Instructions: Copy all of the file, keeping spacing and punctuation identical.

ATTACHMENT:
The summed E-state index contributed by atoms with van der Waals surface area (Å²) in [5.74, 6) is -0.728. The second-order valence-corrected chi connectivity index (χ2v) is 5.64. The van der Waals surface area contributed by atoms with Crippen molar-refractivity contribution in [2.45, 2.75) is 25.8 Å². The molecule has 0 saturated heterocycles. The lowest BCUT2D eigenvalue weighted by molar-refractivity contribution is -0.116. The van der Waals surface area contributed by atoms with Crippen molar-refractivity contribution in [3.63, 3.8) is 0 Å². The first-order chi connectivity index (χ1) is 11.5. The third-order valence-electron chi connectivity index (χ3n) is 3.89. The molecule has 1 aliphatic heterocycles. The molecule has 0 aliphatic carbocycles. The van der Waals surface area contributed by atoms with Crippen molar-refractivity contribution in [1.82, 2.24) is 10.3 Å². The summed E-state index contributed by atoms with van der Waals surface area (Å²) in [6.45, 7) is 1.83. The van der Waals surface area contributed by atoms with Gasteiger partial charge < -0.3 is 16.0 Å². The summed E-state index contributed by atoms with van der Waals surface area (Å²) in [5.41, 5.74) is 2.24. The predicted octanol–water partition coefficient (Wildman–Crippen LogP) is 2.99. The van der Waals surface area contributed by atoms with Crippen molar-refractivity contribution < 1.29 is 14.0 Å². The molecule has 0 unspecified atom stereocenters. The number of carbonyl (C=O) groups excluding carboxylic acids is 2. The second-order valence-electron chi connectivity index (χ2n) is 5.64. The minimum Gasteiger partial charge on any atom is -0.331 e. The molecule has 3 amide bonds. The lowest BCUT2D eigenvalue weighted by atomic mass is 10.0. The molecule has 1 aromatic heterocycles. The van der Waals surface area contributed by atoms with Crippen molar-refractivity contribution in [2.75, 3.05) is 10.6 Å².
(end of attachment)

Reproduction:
The summed E-state index contributed by atoms with van der Waals surface area (Å²) in [5.74, 6) is -0.728. The second-order valence-corrected chi connectivity index (χ2v) is 5.64. The van der Waals surface area contributed by atoms with Crippen molar-refractivity contribution in [2.45, 2.75) is 25.8 Å². The molecule has 0 saturated heterocycles. The lowest BCUT2D eigenvalue weighted by molar-refractivity contribution is -0.116. The van der Waals surface area contributed by atoms with Crippen molar-refractivity contribution in [3.63, 3.8) is 0 Å². The first-order chi connectivity index (χ1) is 11.5. The third-order valence-electron chi connectivity index (χ3n) is 3.89. The molecule has 1 aliphatic heterocycles. The molecule has 0 aliphatic carbocycles. The van der Waals surface area contributed by atoms with Crippen molar-refractivity contribution in [1.82, 2.24) is 10.3 Å². The summed E-state index contributed by atoms with van der Waals surface area (Å²) in [6.45, 7) is 1.83. The van der Waals surface area contributed by atoms with Gasteiger partial charge < -0.3 is 16.0 Å². The summed E-state index contributed by atoms with van der Waals surface area (Å²) in [5.41, 5.74) is 2.24. The predicted octanol–water partition coefficient (Wildman–Crippen LogP) is 2.99. The van der Waals surface area contributed by atoms with Crippen molar-refractivity contribution < 1.29 is 14.0 Å². The molecule has 0 unspecified atom stereocenters. The number of carbonyl (C=O) groups excluding carboxylic acids is 2. The second-order valence-electron chi connectivity index (χ2n) is 5.64. The minimum Gasteiger partial charge on any atom is -0.331 e. The molecule has 3 amide bonds. The lowest BCUT2D eigenvalue weighted by atomic mass is 10.0. The molecule has 1 aromatic heterocycles. The van der Waals surface area contributed by atoms with Crippen molar-refractivity contribution in [2.75, 3.05) is 10.6 Å².